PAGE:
Sony Advising Not To Use PS3 Until System Fix Available
Today marks one of the biggest fails in PlayStation history, with thousands of PS3 units experiencing issues due to a system clock issue. The PlayStation 3 was released in North America and Japan November 2006 and has passed four years without the March 1st issue causing an issue. Unlike we previously reported, the issues are not entirely related to the PlayStation Network.
The reason? 2007 and 2009 were odd-numbered years, which do not have leap years, and 2008 was a leap year with the PS3 correctly accounting for the extra day. 2010 is however the first even-numbered year without an extra day (non-leap-year). It seems the software (or hardware) didn’t account for the non-leap-year correctly and has caused the date to be reset on most consoles. The complaints started coming in at 4:00 pm Pacific Time, which coincidentally happens to be 12:00 am GMT.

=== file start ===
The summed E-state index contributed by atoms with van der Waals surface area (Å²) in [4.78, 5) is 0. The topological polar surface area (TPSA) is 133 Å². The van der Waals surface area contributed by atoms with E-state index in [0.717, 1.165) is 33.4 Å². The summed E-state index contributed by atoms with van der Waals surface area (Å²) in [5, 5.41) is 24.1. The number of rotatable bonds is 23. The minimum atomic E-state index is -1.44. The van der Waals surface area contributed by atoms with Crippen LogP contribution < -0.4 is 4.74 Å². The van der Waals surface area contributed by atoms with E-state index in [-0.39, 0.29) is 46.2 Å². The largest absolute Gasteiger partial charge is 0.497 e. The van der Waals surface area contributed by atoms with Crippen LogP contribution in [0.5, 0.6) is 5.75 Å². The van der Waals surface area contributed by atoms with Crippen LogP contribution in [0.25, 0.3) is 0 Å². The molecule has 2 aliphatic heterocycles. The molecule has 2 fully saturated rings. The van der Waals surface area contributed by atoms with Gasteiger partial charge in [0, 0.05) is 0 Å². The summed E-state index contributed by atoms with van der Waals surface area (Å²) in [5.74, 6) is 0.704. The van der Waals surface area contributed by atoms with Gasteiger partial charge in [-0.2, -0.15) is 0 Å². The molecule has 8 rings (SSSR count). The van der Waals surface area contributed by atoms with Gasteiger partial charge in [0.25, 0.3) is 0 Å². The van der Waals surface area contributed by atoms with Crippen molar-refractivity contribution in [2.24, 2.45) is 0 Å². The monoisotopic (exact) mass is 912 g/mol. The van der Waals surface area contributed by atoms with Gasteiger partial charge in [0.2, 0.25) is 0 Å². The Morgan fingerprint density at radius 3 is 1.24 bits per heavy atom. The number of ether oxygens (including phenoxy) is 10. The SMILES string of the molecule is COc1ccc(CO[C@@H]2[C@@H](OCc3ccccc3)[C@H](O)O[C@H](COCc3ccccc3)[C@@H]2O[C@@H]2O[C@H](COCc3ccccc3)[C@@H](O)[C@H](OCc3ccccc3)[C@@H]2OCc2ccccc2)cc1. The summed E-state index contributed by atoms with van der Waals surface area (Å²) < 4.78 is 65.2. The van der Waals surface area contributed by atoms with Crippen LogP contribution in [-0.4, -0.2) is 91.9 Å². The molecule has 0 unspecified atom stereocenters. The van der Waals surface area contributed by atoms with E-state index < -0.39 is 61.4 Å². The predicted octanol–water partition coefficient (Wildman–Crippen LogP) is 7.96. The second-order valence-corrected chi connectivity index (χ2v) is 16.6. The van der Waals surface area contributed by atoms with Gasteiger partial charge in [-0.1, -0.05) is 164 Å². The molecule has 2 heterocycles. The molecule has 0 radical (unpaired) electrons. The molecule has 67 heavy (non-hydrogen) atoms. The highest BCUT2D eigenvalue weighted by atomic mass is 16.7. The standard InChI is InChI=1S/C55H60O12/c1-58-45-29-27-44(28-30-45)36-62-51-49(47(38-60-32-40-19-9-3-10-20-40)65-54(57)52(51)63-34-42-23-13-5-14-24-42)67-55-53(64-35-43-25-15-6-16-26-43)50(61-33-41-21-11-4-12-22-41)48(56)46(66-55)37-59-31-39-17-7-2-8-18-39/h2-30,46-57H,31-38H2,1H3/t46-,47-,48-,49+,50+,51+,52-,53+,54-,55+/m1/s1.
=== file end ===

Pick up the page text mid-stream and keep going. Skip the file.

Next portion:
Sony have identified the issue and are working hard to fix the issue, most likely in preparing a new firmware update for the console. Naturally, the process is a bit lengthy as the changes need to be tested thoroughly on all models in order to ensure maximum compatibility, and to avoid another major cock-up.
If you are worried about the issues causing damage to your console by deleting data or corrupting trophy information, we recommend you do not turn on your console until a working fix is available. The issue will affect your PS3 system whether you are connected to the internet or not.
Click here for the full statement released by Sony.